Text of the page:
Currently, I am working on a book, tentatively titled 'Literary Solidarities: Writing, Publishing, and Reading British South Asian', which explores articulations of solidarity and community in recently published British Asian writing. Responding to a turn to collective forms of protest among Britain's racialized citizens today as well as pressing debates about the publishing industry's treatment of race, the project maps literary visions of resistance against the racializing and individuating practices of neoliberal society and the marketplace, while also tracing connections between formations of social and literary activism today and those of the period following the 1948 Nationality Act and subsequent rise in immigration. The historical dimension of this project relates to the archival work I am doing as Co-Investigator on the AHRC-funded project 'Remaking Britain: South Asian Connections and Networks, 1830s to the Present'. 



Writing British Muslims: Religion, Class and Multiculturalism (Manchester: Manchester University Press, 2015, paperback 2017)

Edited Books and Journal Issues:

With Peter Morey, eds, special issue of the Journal of Postcolonial Writing, 58:6, ‘Secularism in the Literary Marketplace’ (2023)

With Nadia Atia, eds, special issue of Wasafiri, 108, ‘The House of Wisdom’ (2021)

With Rachel Carroll, eds, special issue of The Journal of Commonwealth Literature, 53:2, ‘British Culture after 9/11’ (2018)

With Ruvani Ranasinha (lead editor), Sumita Mukherjee and Florian Stadtler, eds, South Asians and the Shaping of Britain, 1870–1950. A Sourcebook (Manchester: Manchester University Press, 2013)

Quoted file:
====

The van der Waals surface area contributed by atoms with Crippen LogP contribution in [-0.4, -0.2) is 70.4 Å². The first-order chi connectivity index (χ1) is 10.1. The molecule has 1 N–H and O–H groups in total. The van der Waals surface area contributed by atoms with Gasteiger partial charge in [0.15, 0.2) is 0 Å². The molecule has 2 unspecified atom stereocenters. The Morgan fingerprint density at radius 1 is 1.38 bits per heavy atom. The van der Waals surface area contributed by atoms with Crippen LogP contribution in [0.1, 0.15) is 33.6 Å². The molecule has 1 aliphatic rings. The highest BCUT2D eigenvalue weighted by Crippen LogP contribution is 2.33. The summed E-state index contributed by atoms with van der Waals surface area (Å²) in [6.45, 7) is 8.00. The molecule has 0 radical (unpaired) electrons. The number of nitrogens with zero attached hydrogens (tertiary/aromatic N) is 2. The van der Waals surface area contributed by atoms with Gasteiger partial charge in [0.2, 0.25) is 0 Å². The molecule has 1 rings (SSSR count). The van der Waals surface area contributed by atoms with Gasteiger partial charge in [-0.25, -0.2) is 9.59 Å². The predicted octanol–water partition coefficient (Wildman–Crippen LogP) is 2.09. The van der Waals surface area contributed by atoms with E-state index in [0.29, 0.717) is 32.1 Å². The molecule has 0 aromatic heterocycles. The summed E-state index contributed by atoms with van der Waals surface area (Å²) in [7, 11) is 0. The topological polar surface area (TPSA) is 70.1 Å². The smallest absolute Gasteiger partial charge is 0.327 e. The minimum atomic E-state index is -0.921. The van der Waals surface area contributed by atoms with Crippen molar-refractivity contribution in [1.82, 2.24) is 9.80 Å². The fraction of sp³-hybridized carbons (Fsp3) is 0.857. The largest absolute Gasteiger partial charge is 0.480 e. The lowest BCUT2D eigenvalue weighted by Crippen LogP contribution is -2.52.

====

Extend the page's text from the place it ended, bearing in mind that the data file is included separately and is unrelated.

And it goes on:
With Peter Morey and Amina Yaqin, eds, Culture, Diaspora, and Modernity in Muslim Writing (New York and London: Routledge, 2012)

With Sumita Mukherjee, eds, South Asian Resistances in Britain, 1858–1947 (London: Continuum, 2011)

ed., Walking a Tightrope: New Writing from Asian Britain (London: Young Picador, 2004)

Articles and Book Chapters:

'”We Tick: Other”: Race, Religion, and Literary Solidarities in Three Anthologies and the Neoliberal Marketplace’, The Journal of Postcolonial Writing, 58:6 (2023), 315-30.

‘Archiving Islam in Nadeem Aslam’s Libraries’, Wasafiri 108 (2021), 58-66.

‘Space, Symbols and Speech in Gurpreet Kaur Bhatti’s Behzti and its Reception’, Modern Drama, 63:3 (2020), 354-72

‘Towards an Ethics of Reading Muslims: Encountering Difference in Kamila Shamsie’s Home Fire’, Textual Practice online (2020), 1145-61.

‘Post-Secular Perspectives: Writing and Fundamentalisms’, in The Cambridge History of Black and Asian British Writing, ed. Susheila Nasta and Mark Stein (Cambridge: Cambridge University Press, 2019), pp. 634–49

‘I’ll Explain What I Can: A Conversation with Avaes Mohammad’, The Journal of Commonwealth Literature, 53:2 (2018), 223–29

‘Equality of Citizenship’, in South Asians and the Shaping of Britain, 1870–1950. A Sourcebook, ed. Ruvani Ranasinha with Rehana Ahmed, Sumita Mukherjee and Florian Stadtler (Manchester: Manchester University Press, 2013), pp. 21–79

With Peter Morey and Amina Yaqin, ‘Introduction’, in Culture, Diaspora, and Modernity in Muslim Writing, ed. Rehana Ahmed, Peter Morey and Amina Yaqin (New York and London: Routledge, 2012), pp. 1–16.

‘Reason to Believe? Two “British Muslim” Memoirs’, in Culture, Diaspora, and Modernity in Muslim Writing, ed. Rehana Ahmed, Peter Morey and Amina Yaqin (New York and London: Routledge, 2012), pp. 52–67